Family & Medical Leave Act (FMLA)

If you or a loved one experiences a serious health condition that requires you to take time off work, the Family & Medical Leave Act may help to ease any worries about your absences.


The Family & Medical Leave Act (FMLA) is a federal law that requires covered employers to grant eligible employees up to 12 weeks of protected absences (paid and/or unpaid) for a 12-month period.  Approved FMLA protection runs simultaneously with the type of leave you will take (personal illness, illness in family, maternity, parental, etc.).  Having approved FMLA protection would prevent your individual absences from being counted as occurrences and would protect you from being warned and written up for occurrences.


  • The employee’s serious health condition
  • Care of the employee’s spouse, parent, or child (under the age of 18) with a serious health condition
  • The birth and care of the employee’s child
  • The placement of a child with the employee for adoption or foster care
  • Qualifying military exigencies*
  • Military caregiver leave (up to 26 weeks of job-protected leave)**


  1. You must have completed 12 months (1 year) of employment with the School District of Philadelphia as of your FMLA beginning date; AND
  2. You must have physically worked for at least 1,250 hours (for the School District of Philadelphia) during the 12 months prior to your FMLA beginning date; AND
  3. You must work at a School District of Philadelphia location with 50 or more employees within a 75-mile radius of your work site.

All three of the requirements must be satisfied for FMLA eligibility.


Below are the FMLA certifications for personal illness and illness in the family absences. Section III must be completed by your or your family member’s doctor.  Please attach a completed FMLA cover sheet to your FMLA certification form prior to submitting it to EHS.



FMLA certification forms for adoption/foster care, qualifying military exigency and military caregiver leave will be provided after we have verified your FMLA eligibility.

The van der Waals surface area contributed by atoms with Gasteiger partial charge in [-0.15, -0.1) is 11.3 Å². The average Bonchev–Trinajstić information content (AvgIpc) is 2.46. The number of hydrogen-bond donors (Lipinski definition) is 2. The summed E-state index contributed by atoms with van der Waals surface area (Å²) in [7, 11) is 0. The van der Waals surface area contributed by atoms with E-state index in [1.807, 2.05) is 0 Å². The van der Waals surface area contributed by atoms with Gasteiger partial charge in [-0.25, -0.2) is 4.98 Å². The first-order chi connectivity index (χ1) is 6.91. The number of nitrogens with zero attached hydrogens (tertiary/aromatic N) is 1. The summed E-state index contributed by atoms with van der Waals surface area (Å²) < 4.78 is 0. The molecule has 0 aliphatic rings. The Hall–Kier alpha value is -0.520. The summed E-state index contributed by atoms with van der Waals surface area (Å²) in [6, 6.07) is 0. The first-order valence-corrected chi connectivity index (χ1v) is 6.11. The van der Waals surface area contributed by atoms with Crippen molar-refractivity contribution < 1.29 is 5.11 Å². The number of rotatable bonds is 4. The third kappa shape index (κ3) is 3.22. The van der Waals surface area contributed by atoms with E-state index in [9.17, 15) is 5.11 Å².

Please contact our office if you need to take leave due to illness of an immediate family member (husband, wife, son, daughter, father, mother, brother, sister, grandfather and grandmother). Also, relationship by marriage is considered equivalent to relationship by consanguinity.

During the first two years of employment, an employee may not exceed ten school days within a one year period. Beyond the second year of employment, an employee may not exceed thirty school days within a one year period. Employees receive 50% of their regular wages for illness in the family absences. If two or more members of the same family apply for leave of absence for the same family member, the total absence of each employee, with partial salary shall not exceed the total number of days allowed (ten or thirty depending on the employees’ length of service). Leaves of absence in excess of the number of days specified will be without pay.

If the absence exceeds 3 consecutive days, the employee must submit SEH-3 absence forms for each two-week pay period during the absence. The SEH3 absence forms must be completed by the family member’s physician stating the name and relationship of the person who is ill and the nature of the illness.

**Please note that illness in family leave and the FMLA are NOT the same! Illness in family is the type of leave you will take if you need to care for any of the above listed family members; the FMLA is a federal law of protection to prevent your individual illness in family absences from being counted as occurrences.

*  Qualifying military exigencies relate to the active-duty status or call to active duty in the armed forces of the spouse, son, daughter or parent of the employee, including certain contingencies as outlined in the regulations:

  • Short-notice deployment, military events and related activities
  • Childcare, or provide childcare on an urgent basis, or for school activities
  • Financial or legal arrangements
  • Attending counseling
  • Spending time with the service member while on short-term leave
  • Post-deployment activities
  • Other activities in accordance with the regulations.
** Military caregiver leave relates to care an employee must provide to a family member or next of kin who is a member of the armed forces (including members of the National Guard or Reserves) and undergoing medical treatment, recuperation, therapy, or is in an out-patient status on the temporary disability retired list for a serious injury or illness.